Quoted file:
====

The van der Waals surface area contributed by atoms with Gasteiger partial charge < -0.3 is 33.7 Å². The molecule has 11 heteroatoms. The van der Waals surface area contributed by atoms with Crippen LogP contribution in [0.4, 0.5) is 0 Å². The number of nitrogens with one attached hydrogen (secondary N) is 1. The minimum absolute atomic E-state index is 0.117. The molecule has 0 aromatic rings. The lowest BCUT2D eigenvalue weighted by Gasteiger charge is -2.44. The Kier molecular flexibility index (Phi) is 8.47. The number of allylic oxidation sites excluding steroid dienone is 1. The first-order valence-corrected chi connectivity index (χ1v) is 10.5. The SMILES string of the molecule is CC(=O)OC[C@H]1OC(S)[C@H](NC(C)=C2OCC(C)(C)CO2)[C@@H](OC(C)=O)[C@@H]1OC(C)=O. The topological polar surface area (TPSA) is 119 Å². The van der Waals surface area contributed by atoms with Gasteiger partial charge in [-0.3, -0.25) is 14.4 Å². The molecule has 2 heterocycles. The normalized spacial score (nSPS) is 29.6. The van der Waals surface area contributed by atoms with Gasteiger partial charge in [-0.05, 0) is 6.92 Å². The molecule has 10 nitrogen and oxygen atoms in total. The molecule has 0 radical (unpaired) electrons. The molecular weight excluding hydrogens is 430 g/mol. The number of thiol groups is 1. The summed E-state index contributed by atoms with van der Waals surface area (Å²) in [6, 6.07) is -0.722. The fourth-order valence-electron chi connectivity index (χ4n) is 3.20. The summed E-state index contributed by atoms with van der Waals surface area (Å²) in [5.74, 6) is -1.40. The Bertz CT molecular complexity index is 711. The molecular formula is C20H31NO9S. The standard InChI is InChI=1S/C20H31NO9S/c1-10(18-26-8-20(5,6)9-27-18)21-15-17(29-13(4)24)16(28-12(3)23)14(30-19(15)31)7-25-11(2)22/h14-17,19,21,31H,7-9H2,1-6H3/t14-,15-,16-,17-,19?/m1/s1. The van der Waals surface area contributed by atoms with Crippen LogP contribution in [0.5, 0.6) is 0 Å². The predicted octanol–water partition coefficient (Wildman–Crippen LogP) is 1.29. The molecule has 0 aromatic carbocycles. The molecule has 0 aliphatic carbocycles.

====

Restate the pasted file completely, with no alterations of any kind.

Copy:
The van der Waals surface area contributed by atoms with Gasteiger partial charge < -0.3 is 33.7 Å². The molecule has 11 heteroatoms. The van der Waals surface area contributed by atoms with Crippen LogP contribution in [0.4, 0.5) is 0 Å². The number of nitrogens with one attached hydrogen (secondary N) is 1. The minimum absolute atomic E-state index is 0.117. The molecule has 0 aromatic rings. The lowest BCUT2D eigenvalue weighted by Gasteiger charge is -2.44. The Kier molecular flexibility index (Phi) is 8.47. The number of allylic oxidation sites excluding steroid dienone is 1. The first-order valence-corrected chi connectivity index (χ1v) is 10.5. The SMILES string of the molecule is CC(=O)OC[C@H]1OC(S)[C@H](NC(C)=C2OCC(C)(C)CO2)[C@@H](OC(C)=O)[C@@H]1OC(C)=O. The topological polar surface area (TPSA) is 119 Å². The van der Waals surface area contributed by atoms with Gasteiger partial charge in [-0.3, -0.25) is 14.4 Å². The molecule has 2 heterocycles. The normalized spacial score (nSPS) is 29.6. The van der Waals surface area contributed by atoms with Gasteiger partial charge in [-0.05, 0) is 6.92 Å². The molecule has 10 nitrogen and oxygen atoms in total. The molecule has 0 radical (unpaired) electrons. The molecular weight excluding hydrogens is 430 g/mol. The number of thiol groups is 1. The summed E-state index contributed by atoms with van der Waals surface area (Å²) in [6, 6.07) is -0.722. The fourth-order valence-electron chi connectivity index (χ4n) is 3.20. The summed E-state index contributed by atoms with van der Waals surface area (Å²) in [5.74, 6) is -1.40. The Bertz CT molecular complexity index is 711. The molecular formula is C20H31NO9S. The standard InChI is InChI=1S/C20H31NO9S/c1-10(18-26-8-20(5,6)9-27-18)21-15-17(29-13(4)24)16(28-12(3)23)14(30-19(15)31)7-25-11(2)22/h14-17,19,21,31H,7-9H2,1-6H3/t14-,15-,16-,17-,19?/m1/s1. The van der Waals surface area contributed by atoms with Crippen LogP contribution in [0.5, 0.6) is 0 Å². The predicted octanol–water partition coefficient (Wildman–Crippen LogP) is 1.29. The molecule has 0 aromatic carbocycles. The molecule has 0 aliphatic carbocycles.